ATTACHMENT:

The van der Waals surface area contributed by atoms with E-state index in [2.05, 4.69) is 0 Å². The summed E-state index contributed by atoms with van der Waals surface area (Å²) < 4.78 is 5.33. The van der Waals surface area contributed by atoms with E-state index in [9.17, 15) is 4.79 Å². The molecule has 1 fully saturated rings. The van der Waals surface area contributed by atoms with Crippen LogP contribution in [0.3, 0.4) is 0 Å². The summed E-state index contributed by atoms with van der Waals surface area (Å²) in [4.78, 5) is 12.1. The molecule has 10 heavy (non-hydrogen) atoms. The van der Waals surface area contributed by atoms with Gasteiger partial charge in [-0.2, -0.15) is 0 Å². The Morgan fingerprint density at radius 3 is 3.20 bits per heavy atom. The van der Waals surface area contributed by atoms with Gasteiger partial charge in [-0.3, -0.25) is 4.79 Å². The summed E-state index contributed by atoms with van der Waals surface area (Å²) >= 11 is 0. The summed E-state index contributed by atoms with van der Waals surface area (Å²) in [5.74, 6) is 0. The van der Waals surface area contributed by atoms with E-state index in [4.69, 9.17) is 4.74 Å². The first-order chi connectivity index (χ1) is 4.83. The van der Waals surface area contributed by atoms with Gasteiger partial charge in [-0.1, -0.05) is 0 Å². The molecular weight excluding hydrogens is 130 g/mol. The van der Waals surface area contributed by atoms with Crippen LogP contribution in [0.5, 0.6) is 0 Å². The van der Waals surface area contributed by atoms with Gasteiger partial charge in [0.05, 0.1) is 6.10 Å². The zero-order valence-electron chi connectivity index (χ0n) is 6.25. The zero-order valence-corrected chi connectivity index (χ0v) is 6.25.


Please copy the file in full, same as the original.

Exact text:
The van der Waals surface area contributed by atoms with E-state index in [2.05, 4.69) is 0 Å². The summed E-state index contributed by atoms with van der Waals surface area (Å²) < 4.78 is 5.33. The van der Waals surface area contributed by atoms with E-state index in [9.17, 15) is 4.79 Å². The molecule has 1 fully saturated rings. The van der Waals surface area contributed by atoms with Crippen LogP contribution in [0.3, 0.4) is 0 Å². The summed E-state index contributed by atoms with van der Waals surface area (Å²) in [4.78, 5) is 12.1. The molecule has 10 heavy (non-hydrogen) atoms. The van der Waals surface area contributed by atoms with Gasteiger partial charge in [-0.2, -0.15) is 0 Å². The Morgan fingerprint density at radius 3 is 3.20 bits per heavy atom. The van der Waals surface area contributed by atoms with Gasteiger partial charge in [-0.3, -0.25) is 4.79 Å². The summed E-state index contributed by atoms with van der Waals surface area (Å²) >= 11 is 0. The summed E-state index contributed by atoms with van der Waals surface area (Å²) in [5.74, 6) is 0. The van der Waals surface area contributed by atoms with E-state index in [4.69, 9.17) is 4.74 Å². The first-order chi connectivity index (χ1) is 4.83. The van der Waals surface area contributed by atoms with Gasteiger partial charge in [-0.1, -0.05) is 0 Å². The molecular weight excluding hydrogens is 130 g/mol. The van der Waals surface area contributed by atoms with Crippen LogP contribution in [0.5, 0.6) is 0 Å². The van der Waals surface area contributed by atoms with Gasteiger partial charge in [0.05, 0.1) is 6.10 Å². The zero-order valence-electron chi connectivity index (χ0n) is 6.25. The zero-order valence-corrected chi connectivity index (χ0v) is 6.25.